9 - Find house in big cities
Authors: Stefano Ivancich
Some companies will give you the accommodation for your internship or for the first months of your full time job, some others don’t.
Prestigious and Big Tech companies have their offices in the main cities around the globe.
Currently (2023), there is a housing crisis in those cities.
This article gives mostly an overview of the problems that our mentees had when finding an apartment while they live in a different country to the one of the company and some tricks.
- Many listings are the same between different platforms, so if you see 50 homes per site, actually half or more are the same.
- When you do the search by move-in date - move-out date, many sites show you apartments that have vacant days between those dates and not the entire vacant duration
- I have been rejected by several people because the landlord forgot to take down the ad.
- Many prefer at least 6 months (although they write at least 1 month).
- Landlords prefer that you book exactly when the previous tenant leaves, they don’t accept that you book 2-3 weeks later because they have a hard time finding someone to stay only 2-3 weeks and they are left with an empty house.
- Almost all the houses are 50 min away from the center where all the tech companies are.
- When you make an application, on some sites it tells you how many other people have applied and it’s a lot, even 500+.
- The landlord accepts you, but then you get rejected because another person who was accepted, confirmed before you (a matter of minutes), so you have to refresh the page of applications made to see which ones you were accepted on.
- On the ad it says the date but then when you contact the landlord it says it is free from a later date or you are obligated to take the whole month.
- Many apartments do not allow registration of address which is necessary to receive a salary.
- Many apartments do not have washing machines, air conditioning, and other fairly essential things.
- Usually under 1500€/month apartments are ugly and very small 25sqm max.
- Usually you have to pay 1st month rent + deposit (rent x3) in advance, so about 4 months rent in advance, money you have to have in your account.
- Single rooms in apartments are almost always with at least 2 other people.
- They require several documents: credit check, bank statement, employer’s letter and contract. Possibly in German or English.
- On facebook they are mostly scams
- On German ad sites, if you don’t speak German they ignore you. And the main problem is trusting to send money to a random person. Housinganywhere and others at least give some guarantees.
- Airbnb has absurd prices 2-3 times the normal price
- Rentals are being booked up with viewings often in the same day
- In Amsterdam, they put up the ad, within minutes they get hundreds of applications, do the viewing 2 days later and by the end of the week they have already chosen. So listings older than 3-4 days are pretty much to be discarded.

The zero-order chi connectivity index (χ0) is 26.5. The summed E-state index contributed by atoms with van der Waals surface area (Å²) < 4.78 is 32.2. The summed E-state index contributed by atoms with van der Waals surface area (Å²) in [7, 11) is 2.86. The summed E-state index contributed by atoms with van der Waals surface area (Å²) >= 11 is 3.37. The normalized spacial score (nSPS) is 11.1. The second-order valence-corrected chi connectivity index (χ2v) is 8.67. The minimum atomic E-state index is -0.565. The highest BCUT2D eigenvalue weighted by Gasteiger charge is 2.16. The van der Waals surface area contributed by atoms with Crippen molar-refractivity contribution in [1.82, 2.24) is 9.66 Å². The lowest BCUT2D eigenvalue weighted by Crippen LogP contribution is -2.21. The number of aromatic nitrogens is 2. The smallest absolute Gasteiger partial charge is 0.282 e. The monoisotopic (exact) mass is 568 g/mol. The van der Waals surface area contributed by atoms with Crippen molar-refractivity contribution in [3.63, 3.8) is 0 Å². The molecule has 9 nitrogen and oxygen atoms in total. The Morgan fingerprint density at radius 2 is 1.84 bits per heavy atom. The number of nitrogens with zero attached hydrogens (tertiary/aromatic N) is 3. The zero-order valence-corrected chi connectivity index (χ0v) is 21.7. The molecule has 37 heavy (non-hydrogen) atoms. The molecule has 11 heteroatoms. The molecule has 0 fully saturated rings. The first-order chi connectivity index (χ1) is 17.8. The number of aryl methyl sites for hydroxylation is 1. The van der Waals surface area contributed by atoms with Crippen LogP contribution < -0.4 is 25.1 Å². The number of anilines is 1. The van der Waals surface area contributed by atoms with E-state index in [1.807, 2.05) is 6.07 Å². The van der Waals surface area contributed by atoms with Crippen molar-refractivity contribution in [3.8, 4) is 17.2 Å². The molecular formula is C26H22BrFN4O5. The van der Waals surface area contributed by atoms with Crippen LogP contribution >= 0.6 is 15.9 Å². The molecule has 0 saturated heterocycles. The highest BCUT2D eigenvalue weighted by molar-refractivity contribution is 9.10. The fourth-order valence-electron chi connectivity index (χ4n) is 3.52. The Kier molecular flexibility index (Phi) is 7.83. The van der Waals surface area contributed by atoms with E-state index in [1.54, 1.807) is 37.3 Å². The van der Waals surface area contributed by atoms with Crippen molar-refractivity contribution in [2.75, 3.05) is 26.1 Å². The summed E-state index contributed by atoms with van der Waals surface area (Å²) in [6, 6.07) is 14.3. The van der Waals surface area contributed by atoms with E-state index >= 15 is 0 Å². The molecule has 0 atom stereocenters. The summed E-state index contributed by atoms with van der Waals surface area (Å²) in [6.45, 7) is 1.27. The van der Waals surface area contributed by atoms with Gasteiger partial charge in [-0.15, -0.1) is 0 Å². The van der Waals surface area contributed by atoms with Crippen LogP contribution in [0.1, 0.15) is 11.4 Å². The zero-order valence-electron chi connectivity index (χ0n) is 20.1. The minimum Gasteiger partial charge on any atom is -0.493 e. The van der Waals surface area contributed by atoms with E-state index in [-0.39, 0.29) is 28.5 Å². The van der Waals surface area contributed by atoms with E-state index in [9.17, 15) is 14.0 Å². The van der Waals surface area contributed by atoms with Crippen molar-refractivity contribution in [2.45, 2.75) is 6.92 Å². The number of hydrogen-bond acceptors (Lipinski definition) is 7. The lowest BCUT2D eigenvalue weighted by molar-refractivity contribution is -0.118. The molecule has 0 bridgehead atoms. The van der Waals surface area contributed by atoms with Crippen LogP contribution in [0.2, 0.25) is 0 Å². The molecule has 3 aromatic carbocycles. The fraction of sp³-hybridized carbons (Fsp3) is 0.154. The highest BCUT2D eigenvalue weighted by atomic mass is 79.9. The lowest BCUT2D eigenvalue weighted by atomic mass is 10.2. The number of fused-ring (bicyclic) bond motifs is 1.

- In some cities like Amsterdam, the price you see is just the starting price. People overbid 100-200€ more (10-20% more).
- Be prepared to have at least 4 months of life before going to the city
Many landlords require the first rent in advance and 1-3 months as a deposit.
- If you start working at the middle of the month it is possible that your first salary will arrive at the end of the next month. So you probably need to have to pay 1 more rent without having received any.
- There can be a problem with the payslips, for example if you are not able to get your taxId in time you will be taxed at maximum rate for the first month.
- There are specific websites of the city (e.g., allaboutberlin) that have guides on everything, what are the best areas to live, how to get ta
- Check the sub-reddit of the city (e.g., Berlin, Amsterdam) they have guides on how to find a house and also look at previous questions by users.
- Start looking months before, as soon as you sign the contract start looking for an apartment.
- Spam a lot
- Hire real estate agent:
- Cost is usually 1 month rent
- Do not limit yourself to what they suggest. Keep looking yourself on platforms and share it with them asap to schedule a viewing or make an offer.
- They make you look wealthy, some landlords only respond to real estate agents because they know that if you can afford to pay for one you probably can afford to live in the apartment.
- Since you have a good salary by working in big tech, try to overbid. Offer somewhere around 50 to 150 eur / month more than is listed. But make it look nice: like “apartment is so nice, beautiful, we love it. The market is crazy right now, so to make sure we’ll claim the place we’d like to offer X+100 instead of X listed price”
- Make a Google doc of introduction WITH YOUR NICE PHOTO(S). Make a nice friendly photo of you / you and your friend / your family together, and write a nice story where you mention that you work for “BIG TECH NAME” full-time, that BIG TECH NAME will give you a permanent contract and it’s not just a 1 year contractor job, how much you’re making, your little nice back-story, etc.
- Check if the contract is legit: some cities like Amsteram offer some service like wooninfo.nl where you can send your contract and questions via email.
Other things to look for:
- Cost of living: Rent, Utilities, Energy/gas, Water, Garbage, Internet, health insurance, grocery
- How far you are walking/cycling/bus: (example) usually walk: 1km/10min, bike: 2km/10min considering traffic. Left turns are very slow.